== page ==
Back on the boat it was starting to get dark and I was just starting to wonder when they'd be back when I saw them being towed in by another dinghy. All is well that ends well but the old sailor's maxim of "never turn your back on the sea" has proved itself once again.

Day 5: Left at first light for Bequia, dropped off Erin who was by now quite seasick, got the tender's motor fixed, hung out and had a great time, cleared customs, sailed up to St. Vincent (an island of violent history and shady locals), dove a great wall just off the western shore.

We had dinner after our dive and got underway after dark. The wind was almost on our bow so we motored all the way back to Martinique. Leaving just after dark we planned to arrive at day break, I took the first shift. These are the windward islands and when you are not leeward of one of the islands the wind and seas are quite strong. Waves over bow and rough riding brought Rachael on deck to try to overcome her seasickness. I kept the course until about 2am, well after I had set our last waypoint on the GPS and verified that we were on course. Not long after I got into my bunk we cleared St. Lucia and the waves came at us in earnest. I was going into 0-g's in my bunk as the bow fell off of the waves, then the hatch above my bunk started to leak so I realized there was no point in sleeping and went back on deck. I stayed up until we got into Martinique, helped set anchor and then passed out.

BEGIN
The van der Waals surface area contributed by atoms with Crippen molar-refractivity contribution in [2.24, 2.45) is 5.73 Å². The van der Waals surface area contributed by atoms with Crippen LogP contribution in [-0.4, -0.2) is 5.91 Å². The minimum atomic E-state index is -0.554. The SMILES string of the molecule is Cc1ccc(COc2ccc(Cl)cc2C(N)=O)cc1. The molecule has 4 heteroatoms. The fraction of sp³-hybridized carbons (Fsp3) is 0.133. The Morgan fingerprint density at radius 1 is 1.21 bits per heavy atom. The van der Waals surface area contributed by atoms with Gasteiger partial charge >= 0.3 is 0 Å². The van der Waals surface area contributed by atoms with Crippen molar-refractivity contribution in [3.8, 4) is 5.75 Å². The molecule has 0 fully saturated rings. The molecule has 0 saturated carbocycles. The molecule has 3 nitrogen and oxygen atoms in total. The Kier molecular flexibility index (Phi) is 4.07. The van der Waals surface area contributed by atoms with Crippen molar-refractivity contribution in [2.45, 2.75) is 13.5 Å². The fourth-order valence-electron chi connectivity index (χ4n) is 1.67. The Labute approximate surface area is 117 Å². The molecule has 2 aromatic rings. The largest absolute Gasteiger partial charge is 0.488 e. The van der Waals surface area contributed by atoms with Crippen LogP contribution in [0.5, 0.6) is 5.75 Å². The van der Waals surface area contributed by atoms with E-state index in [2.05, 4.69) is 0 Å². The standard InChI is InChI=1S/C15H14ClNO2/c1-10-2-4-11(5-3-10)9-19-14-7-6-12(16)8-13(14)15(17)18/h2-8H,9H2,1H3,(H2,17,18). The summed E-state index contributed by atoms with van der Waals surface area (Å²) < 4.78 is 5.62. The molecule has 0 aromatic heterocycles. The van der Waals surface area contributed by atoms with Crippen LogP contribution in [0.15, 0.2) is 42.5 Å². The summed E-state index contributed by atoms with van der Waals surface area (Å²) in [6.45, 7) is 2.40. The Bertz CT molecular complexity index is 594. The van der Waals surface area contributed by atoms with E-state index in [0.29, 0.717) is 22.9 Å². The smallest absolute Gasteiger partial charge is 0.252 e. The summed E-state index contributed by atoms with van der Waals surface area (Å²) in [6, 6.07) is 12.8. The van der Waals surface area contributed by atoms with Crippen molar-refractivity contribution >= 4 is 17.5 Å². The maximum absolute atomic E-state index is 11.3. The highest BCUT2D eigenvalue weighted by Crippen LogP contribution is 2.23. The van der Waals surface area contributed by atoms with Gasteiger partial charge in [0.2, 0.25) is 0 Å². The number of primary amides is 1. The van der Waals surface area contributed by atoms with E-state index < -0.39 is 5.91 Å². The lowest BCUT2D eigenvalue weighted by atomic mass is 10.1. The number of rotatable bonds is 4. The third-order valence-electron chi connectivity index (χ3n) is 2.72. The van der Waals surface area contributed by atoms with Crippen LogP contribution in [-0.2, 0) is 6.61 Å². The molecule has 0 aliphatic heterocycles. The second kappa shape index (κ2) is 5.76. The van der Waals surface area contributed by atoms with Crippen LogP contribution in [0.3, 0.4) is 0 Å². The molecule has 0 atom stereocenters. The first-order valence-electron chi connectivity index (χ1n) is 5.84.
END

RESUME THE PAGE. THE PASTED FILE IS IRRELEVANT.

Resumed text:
Day 6: We anchored the night before around the corner from Le Marin, where the boat was due, at a nice little place called St. Anne. We woke up and had a nice breakfast on board then weighed anchor and returned the boat right on time.

That was several days ago now, I'm still windblown and tired but happy to my core. For less than the cost of a quality hotel, you can rent your own boat and travel around at your leisure and enjoy views and adventures that no hotel could ever afford you. I think I'm hooked on bareboating -- this was our first annual adventure.

Posted by rick at 05:39 PM